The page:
, , , , | Working | November 28, 2017

(We have a new manager transferred in. His old store is more than twice the size of our store and much busier than ours. He starts working during the first day of our in-house inventory, so we have our whole staff in for a meeting.)

Manager: “My first goal here is to make our customer service polls the highest in the company! In my old store, we had a ‘ten foot rule.’ If a customer is within ten feet of you, you must approach them and ask them how they are doing or if they need any help. From now on, this is the rule of this store! Approach every customer, whether you are here on your normal shift or helping with inventory.”

(For the first couple hours we are open, he coaches us on this ten foot rule, scolding us for not doing it even when customers have just spoken to different employees. His rationale is that maybe the customer didn’t want to talk to one employee, but would feel more comfortable talking to a different one. He has us re-approach customers who stepped out of the ten foot radius and came back. He has us approach customers who are actively being helped by another employee. Soon, every employee is dropping counting stock dozens of times to greet each customer, and the new manager seems happy. The next morning though, he is upset at the staff meeting.)

Manager: “I’m really disappointed in you guys. I did informal interviews yesterday on customers leaving the stores, and I got a ton of complaints about the same thing! Customers felt hassled by the sales team. Here, let me read you this comment card: “Every few seconds an employee was talking to me. I couldn’t shop because I couldn’t think.” Plus we are way behind on our counts for inventory. Now, I have no idea why this happened, but I’m willing to take suggestions.”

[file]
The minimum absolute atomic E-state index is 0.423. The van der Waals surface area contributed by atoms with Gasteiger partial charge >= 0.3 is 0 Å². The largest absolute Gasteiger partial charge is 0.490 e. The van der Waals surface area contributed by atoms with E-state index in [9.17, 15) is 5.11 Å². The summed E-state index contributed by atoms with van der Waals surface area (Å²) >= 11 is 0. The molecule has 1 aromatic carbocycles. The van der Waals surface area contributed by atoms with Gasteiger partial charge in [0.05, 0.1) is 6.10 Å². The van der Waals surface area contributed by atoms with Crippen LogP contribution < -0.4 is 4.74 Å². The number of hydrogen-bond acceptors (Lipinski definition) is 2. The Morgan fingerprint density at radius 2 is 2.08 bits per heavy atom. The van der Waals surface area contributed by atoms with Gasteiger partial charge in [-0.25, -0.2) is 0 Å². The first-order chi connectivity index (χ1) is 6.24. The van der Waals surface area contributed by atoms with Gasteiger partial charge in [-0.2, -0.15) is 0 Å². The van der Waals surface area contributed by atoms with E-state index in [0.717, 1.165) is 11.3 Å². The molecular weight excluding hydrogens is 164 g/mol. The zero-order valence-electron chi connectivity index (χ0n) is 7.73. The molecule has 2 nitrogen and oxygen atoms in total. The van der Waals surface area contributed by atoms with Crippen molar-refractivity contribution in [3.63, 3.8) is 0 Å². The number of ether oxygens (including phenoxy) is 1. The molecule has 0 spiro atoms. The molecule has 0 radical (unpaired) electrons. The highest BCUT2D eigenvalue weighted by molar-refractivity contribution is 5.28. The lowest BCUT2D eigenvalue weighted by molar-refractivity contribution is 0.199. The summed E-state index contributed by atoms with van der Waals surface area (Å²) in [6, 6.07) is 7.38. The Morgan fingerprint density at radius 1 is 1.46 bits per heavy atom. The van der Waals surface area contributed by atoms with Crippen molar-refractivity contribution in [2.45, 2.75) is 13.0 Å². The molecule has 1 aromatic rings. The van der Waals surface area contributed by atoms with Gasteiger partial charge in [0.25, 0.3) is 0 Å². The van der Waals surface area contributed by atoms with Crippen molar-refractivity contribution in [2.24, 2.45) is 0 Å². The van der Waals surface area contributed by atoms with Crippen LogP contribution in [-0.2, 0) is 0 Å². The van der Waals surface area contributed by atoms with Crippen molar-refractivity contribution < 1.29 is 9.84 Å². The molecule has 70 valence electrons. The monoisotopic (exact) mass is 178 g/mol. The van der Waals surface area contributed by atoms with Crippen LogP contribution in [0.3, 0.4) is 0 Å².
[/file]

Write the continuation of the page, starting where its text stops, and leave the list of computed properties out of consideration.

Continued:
Me: “Well, it’s probably because you have a 600-square-foot store with twelve employees working who are all talking to every customer multiple times.”

(The other employees agree with me.)

Manager: “Are you saying this was my fault? Okay, I’ll tell you what. We will do things your way today and see how well it works, but when this fails, there will be consequences!”

(We did so. Sales staff helped customers, inventory staff worked on inventory and directing questions appropriately, and we scored a near perfect on our customer polls that day. The manager retransferred soon afterward.)